Countless spirits wonder endlessly throughout the lands. Some await salvation, others search for the ones they once loved, but some seek only revenge upon the living.
Adept necromancers can raise these spirits, channeling their negative energy and shrouding themselves in it.
These spirits assist the necromancer for a short while, helping fell the foes before him!
The Supplement Tasha’s Cauldron of Everything describes the spell:
Spirit Shroud 5e
Casting Time: 1 Bonus Action
Components: V, S
Duration: Concentration, up to 1 minute
You summon the spirits of the dead, who flit about you for the spell’s duration. The spirits are untouchable and impervious to harm.
Until the spell expires, every attack you make that hits a creature within 10 feet of you deals an additional 1d8 damage.
This damage is either cold, necrotic, or radiant (your choice when you cast the spell).
Note: Till the start of your next turn, any creature that sustains this damage cannot regain hit points.
Additionally, until the beginning of your next turn, the speed of any creature of your choice that you can see and that begins its turn within 10 feet of you is decreased by 10 feet.
At Higher Levels: When you cast Spirit Shroud using a 4th-level spell slot or higher, the damage will increase by 1d8 for every two slot levels above 3rd.
Spell Type – Utility/Damage
Which Classes Can Pick Spirit Shroud 5e?
Traditional classes such as the Cleric, Paladin, Warlock, and Wizard can freely unlock Spirit Shroud.
The Cleric, Warlock, and Wizard can unlock and use Spirit Shroud at level 5, while the Paladin can only unlock it at level 9.
No subclasses can freely unlock Spirit Shroud.
Is Spirit Shroud Good in 5e?
Spirit Shroud isn’t a good spell, but it isn’t a bad spell. It’s in between, often having useful situations where spellcasters can use it.
One exceptional addition of Spirit Shroud is the spell’s ambiance. Even though the effects aren’t all too scary, the atmosphere it creates sure is.
Advantages – Spirit Shroud
Spirit Shroud lets players choose from three potential damage types, Radiant, Necrotic, or Cold.
These damage types are less resisted by most creatures in D&D, especially Radiant damage.
Having the choice between each one gives players who have knowledge about creatures a great advantage.
If you know a creature is vulnerable to Cold damage, you can choose Cold. If you know, they have resistance to Necrotic damage; you can opt for either Radiant or Cold instead.
Spells using a bonus action instead of a standard action have more attack/spell choices they can use before or after casting Spirit Shroud.
An excellent example would be to cast Spirit Shroud and immediately follow that up with a weapon attack to deal the bonus damage.
No Material Component
When preparing a spell, one thing that is always a drag is finding and keeping Material components.
Spirit Shroud doesn’t have any, making it much more accessible in any area (it is also less expensive).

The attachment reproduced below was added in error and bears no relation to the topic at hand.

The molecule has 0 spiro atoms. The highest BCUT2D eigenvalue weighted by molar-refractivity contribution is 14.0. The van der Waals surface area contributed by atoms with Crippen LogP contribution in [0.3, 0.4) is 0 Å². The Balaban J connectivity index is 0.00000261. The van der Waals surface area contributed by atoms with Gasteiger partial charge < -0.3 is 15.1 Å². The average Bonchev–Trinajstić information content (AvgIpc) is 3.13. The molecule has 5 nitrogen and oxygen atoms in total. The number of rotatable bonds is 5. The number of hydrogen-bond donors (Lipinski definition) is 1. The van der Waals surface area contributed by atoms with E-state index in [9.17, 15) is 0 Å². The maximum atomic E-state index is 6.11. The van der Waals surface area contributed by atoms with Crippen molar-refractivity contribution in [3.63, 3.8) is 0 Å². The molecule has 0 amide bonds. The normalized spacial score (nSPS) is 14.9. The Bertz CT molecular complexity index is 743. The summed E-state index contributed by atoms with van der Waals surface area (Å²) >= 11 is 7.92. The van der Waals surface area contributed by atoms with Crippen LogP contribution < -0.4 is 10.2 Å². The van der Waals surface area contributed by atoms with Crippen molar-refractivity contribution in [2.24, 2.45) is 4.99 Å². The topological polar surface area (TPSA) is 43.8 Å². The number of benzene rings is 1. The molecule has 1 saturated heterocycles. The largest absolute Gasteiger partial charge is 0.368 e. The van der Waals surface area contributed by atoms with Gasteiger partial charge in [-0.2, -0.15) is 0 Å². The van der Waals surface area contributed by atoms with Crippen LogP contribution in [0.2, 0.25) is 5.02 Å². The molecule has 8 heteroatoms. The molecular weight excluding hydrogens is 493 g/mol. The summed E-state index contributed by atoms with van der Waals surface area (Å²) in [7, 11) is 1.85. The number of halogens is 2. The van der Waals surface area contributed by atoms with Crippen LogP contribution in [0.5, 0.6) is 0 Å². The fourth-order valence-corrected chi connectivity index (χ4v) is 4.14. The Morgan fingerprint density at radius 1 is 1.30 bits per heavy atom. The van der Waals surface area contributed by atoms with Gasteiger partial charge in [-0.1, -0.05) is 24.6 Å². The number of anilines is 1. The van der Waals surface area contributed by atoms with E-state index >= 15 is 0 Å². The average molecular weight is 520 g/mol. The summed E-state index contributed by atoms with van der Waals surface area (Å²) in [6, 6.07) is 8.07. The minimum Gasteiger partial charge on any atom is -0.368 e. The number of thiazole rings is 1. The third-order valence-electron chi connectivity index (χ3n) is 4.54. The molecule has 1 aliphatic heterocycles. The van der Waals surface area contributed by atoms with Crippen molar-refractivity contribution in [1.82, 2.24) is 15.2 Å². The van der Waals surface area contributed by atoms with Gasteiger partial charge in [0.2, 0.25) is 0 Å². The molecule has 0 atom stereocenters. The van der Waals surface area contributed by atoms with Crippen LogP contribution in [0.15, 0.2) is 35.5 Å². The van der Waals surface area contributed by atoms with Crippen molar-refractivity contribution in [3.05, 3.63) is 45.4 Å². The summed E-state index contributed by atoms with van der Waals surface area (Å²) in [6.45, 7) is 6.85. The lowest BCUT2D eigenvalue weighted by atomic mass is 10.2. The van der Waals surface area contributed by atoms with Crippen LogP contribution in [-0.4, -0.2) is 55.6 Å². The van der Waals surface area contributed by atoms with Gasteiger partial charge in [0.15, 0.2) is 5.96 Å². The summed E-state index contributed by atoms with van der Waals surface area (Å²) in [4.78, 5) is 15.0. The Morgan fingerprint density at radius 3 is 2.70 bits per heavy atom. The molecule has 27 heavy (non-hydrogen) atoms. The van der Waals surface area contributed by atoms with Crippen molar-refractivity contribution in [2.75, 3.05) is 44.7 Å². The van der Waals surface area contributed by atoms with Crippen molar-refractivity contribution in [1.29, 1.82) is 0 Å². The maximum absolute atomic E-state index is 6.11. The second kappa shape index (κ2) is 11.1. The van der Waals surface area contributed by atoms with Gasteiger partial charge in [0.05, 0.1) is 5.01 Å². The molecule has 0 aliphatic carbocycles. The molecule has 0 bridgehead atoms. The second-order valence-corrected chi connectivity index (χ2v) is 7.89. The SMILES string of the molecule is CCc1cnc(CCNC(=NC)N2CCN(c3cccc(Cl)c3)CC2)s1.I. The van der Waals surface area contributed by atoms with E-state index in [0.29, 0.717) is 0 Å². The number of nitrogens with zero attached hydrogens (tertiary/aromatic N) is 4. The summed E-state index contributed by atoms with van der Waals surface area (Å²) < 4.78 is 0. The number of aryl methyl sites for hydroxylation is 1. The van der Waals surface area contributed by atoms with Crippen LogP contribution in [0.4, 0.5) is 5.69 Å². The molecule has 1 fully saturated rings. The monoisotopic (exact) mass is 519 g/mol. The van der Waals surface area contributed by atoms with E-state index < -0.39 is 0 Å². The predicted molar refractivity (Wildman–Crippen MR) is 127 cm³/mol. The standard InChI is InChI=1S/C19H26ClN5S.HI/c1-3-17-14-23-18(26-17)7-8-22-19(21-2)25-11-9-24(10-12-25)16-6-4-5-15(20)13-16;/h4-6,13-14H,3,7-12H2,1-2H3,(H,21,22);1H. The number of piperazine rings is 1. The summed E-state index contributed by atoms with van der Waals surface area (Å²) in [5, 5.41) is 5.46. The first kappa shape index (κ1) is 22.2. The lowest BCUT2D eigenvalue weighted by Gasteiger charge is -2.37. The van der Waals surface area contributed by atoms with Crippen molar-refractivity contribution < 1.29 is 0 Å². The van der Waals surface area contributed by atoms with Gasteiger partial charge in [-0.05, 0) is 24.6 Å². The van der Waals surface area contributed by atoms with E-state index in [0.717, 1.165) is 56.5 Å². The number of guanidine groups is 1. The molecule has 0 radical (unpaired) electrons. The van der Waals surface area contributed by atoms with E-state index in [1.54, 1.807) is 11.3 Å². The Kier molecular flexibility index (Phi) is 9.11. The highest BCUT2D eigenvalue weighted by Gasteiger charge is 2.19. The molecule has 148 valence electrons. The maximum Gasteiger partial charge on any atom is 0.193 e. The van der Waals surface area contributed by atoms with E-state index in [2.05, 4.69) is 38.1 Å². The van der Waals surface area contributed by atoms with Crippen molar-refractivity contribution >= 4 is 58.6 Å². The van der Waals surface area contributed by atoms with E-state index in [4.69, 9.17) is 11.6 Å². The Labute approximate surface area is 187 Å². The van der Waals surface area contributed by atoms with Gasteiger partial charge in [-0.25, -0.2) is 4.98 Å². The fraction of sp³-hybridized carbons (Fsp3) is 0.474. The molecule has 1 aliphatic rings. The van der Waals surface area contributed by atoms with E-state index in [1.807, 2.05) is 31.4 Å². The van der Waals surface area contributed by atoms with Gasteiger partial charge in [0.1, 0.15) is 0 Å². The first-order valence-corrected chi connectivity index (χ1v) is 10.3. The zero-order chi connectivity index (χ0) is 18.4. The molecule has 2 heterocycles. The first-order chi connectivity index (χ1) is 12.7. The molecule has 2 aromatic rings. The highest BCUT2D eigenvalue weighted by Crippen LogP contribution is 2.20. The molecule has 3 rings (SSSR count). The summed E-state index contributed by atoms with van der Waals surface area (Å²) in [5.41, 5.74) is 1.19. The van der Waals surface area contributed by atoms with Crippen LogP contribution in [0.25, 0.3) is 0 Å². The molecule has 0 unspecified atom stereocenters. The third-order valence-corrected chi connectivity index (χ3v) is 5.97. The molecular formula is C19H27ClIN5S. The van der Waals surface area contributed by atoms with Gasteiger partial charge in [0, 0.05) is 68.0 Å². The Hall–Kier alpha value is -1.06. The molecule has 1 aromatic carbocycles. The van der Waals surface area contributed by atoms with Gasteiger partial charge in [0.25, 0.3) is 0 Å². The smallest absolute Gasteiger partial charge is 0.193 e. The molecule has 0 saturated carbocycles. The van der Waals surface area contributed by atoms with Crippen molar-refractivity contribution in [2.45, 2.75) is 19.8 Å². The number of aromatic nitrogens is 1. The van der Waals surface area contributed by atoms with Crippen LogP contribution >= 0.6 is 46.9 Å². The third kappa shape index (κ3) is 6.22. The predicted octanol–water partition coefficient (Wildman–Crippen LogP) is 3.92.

It’s never fun to lose a material while traveling, come across some enemies, and realize you can’t cast your spell.
Note: Some DMs will occasionally do this, so watch for details they might mention!
Disadvantages – Spirit Shroud
Unfortunately, you’ll have to keep up your Concentration after casting Spirit Shroud.
This is horrible, especially since the spell’s effects only kick in when you’re 10 feet or close to your intended target.
Being closer to enemies means there’s a better chance you’ll take damage, which will cancel your spell.
Spirit Shroud has upcasting, but its benefits aren’t actually beneficial. You only gain 1d8 more damage for every two spell slot levels above the 3rd.
You’ll be better off using a higher-level spell or just buying a magical weapon at that point. Even saving your spell slot will be more advantageous than upcasting Spirit Shroud.
Spells Similar to Spirit Shroud 5e
Similar spells to Spirit Shroud are Crusader’s Mantle, Elemental Weapon, Thunderous Smite, and Zephyr Strike.
When or How Should I Use Spirit Shroud?
Spirit Shroud’s effects are only effective when an enemy is within 10 feet of you.
You should use this spell if you are forced into close combat or a martial caster, like a Paladin.
Disable HP Regeneration
HP regeneration is an annoying ability to face if you don’t have anything to counter it.
If you are facing an enemy with regeneration, try to wound it using Spirit Shroud. You can then focus on that enemy or keep attacking it with Spirit Shroud to keep it from regenerating any more HP.
Note: Opponents, such as Vampires, Slaad, and Trolls, usually have the Regenerate ability.
Players shouldn’t just ignore the choices of damage types. They should actively try to find vulnerabilities enemies have to one of its damage types.
Just be careful not to overthink it. Stressing about which creatures will and won’t have vulnerability takes the fun out of the game.
Note: Having an experienced player in your party will help, as they’ll be more aware of which creatures are resistant or even immune to certain damage types.
Frequently Asked Questions
Is Spirit Shroud Twinnable?
To twin spells in D&D, the spell must only target one creature at a time and not have a range of self.
Since Spirit Shroud does target only one creature (yourself) but has a range of self, you cannot twin it.
Does Spirit Shroud Work With Eldritch Blast?
Eldritch Blast is a simple spell with a long range (120 feet) and good damage (1d10 Force).
You can combine with Spirit Shroud, but then you’ll have to be within 10 feet of the creature you are targeting for the extra damage to take effect.
Unlike other spells, Spirit Shroud provides both valuable stats and roleplay possibilities.
Not only can mages deal increased damage, but necromancers can also add to their arsenal of powerful effects.
There’s nothing better than seeing a player immersed in their character. You can be sure that picking Spirit Shroud will positively affect you in battle or roleplaying a necromancer!